In a newly created position, DDB Worldwide appointed Nikki Lamba as its global head of diversity, equity and inclusion. Lamba arrives after 11 years at Catalyst, a nonprofit that works with Fortune 500 C-Suites to build more equitable workplaces.
Previously, the agency worked on DEI initiatives with former Omnicom chief diversity officer Tiffany R. Warren, who left the company in October to join Sony Music Group. As a holding company, Omnicom released its EEOC data in July, showing that executive management, mid-level managers and those classified as “professionals” were 84.1%, 74.8% and 70.1% white, respectively.
“Creativity is pivotal to our success and, by extension, diversity is as well,” said Justin Thomas-Copeland, CEO of DDB North America. “To achieve our ambitions, we are driving towards an organization with a truly broad definition of diversity, and one that champions inclusion to grapple with pervasive racism and inequities in our business and in support of our clients.”
In her most recent role as senior director, Lamba advised large companies on strategies, initiatives and practices using data analytics and qualitative methods to generate business growth while hiring, advancing and retaining diverse talent.
According to Lamba, she was drawn to DDB because leadership at the agency is committed to bringing DEI to life in a “very strategic and sustainable way,” building on previous efforts.
“Having exposure to so many different companies, and seeing how people approach the challenges they face, you don’t always get that level of buy-in, and that can be a huge stumbling block,” Lamba said. “I was excited by DDB’s vision and commitment.”
Entering the advertising and marketing industry for the first time, Lamba believes that having a “fresh pair of eyes and perspective” can be a good opportunity for the agency and its talent.
“Across industries, there are some systemic issues everyone is facing,” she said. “My goal is to go in and figure out what makes DDB unique and work towards addressing those issues.”
Lamba sees the first few months in the role as an opportunity to listen deeply and understand the experience of talent at the agency, while adopting a quantitative and qualitative approach that centers DDB’s people.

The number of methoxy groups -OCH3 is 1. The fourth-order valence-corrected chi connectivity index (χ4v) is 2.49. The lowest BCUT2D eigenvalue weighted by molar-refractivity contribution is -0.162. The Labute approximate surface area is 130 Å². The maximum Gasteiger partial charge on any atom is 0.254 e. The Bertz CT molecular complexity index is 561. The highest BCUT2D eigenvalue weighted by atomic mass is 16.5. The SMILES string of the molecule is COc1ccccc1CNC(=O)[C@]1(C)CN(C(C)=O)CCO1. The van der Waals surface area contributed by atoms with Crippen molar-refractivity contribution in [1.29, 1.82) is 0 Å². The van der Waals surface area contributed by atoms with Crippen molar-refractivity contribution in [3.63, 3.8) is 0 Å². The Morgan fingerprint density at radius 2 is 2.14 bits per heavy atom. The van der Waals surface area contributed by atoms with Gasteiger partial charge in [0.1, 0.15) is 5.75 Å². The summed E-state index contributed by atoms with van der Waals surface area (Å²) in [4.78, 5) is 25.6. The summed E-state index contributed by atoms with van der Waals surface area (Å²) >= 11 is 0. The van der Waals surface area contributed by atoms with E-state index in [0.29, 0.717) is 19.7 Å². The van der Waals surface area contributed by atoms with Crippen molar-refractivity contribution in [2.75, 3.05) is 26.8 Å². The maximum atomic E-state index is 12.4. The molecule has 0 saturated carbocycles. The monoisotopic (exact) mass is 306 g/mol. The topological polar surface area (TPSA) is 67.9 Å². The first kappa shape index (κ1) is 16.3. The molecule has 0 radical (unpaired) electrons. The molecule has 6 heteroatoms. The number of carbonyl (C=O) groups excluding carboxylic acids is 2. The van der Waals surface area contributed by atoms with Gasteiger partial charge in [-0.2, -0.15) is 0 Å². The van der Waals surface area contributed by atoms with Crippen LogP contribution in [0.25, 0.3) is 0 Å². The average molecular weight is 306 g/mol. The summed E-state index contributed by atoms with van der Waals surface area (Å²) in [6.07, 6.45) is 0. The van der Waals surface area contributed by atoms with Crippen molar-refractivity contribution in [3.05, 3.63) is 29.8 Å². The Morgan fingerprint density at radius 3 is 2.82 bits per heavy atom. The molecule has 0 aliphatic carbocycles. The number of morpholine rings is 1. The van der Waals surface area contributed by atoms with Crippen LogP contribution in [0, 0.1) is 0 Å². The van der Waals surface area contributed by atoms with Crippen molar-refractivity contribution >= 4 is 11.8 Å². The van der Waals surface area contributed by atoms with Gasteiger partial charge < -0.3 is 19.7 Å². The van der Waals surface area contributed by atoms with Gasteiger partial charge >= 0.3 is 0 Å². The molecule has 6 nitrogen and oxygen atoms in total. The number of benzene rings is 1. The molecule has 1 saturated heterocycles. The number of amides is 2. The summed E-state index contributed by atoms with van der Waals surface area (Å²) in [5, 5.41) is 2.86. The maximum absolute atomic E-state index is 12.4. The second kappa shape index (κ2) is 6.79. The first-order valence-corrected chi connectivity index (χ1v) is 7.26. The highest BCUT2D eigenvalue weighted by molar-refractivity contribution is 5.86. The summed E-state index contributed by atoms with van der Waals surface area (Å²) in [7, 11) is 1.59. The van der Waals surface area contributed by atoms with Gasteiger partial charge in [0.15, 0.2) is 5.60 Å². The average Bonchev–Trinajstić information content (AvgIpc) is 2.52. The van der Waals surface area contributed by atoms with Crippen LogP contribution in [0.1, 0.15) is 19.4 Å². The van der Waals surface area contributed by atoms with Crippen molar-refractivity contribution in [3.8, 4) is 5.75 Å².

“Spending time working with teams, people and leaders who might be anxious or curious [is crucial],” noted Lamba. “We need to give them the space to talk and to understand what this means and get their support because, ultimately, I’m one person in a company of thousands and there needs to be coalition-building, like in any company.”
As far as what progress and success will look like, Lamba will look at data points that give her a sense of the business’s health, related to talent. The plan is to also create a constant feedback loop that allows her to course-correct, ensuring that strategies and programs work across the entirety of DDB.
Additionally, acknowledging the challenges of 2020, Lamba believes that 2021 is crucial in giving talent a sense of security and belonging, knowing that their work is positively impacting the agency’s business. Even then, ensuring that the quantitative side of the equation is working is a priority.
“Over the years, I’ve learned that what gets measured gets done,” she said. “Some companies measure up front, do a little bit of the work, it loses momentum and it’s not constantly tracked or prioritized. And a DEI strategy is part of the business strategy.”
Of Indian descent, Lamba has benefited from living in different countries and being exposed to people from many different cultures. Speaking about her personal lived experience, she noted that there were “moments in my life where I feel I’ve been a little on the outside, looking in. And there are moments where I’ve been part of the ‘in group.’”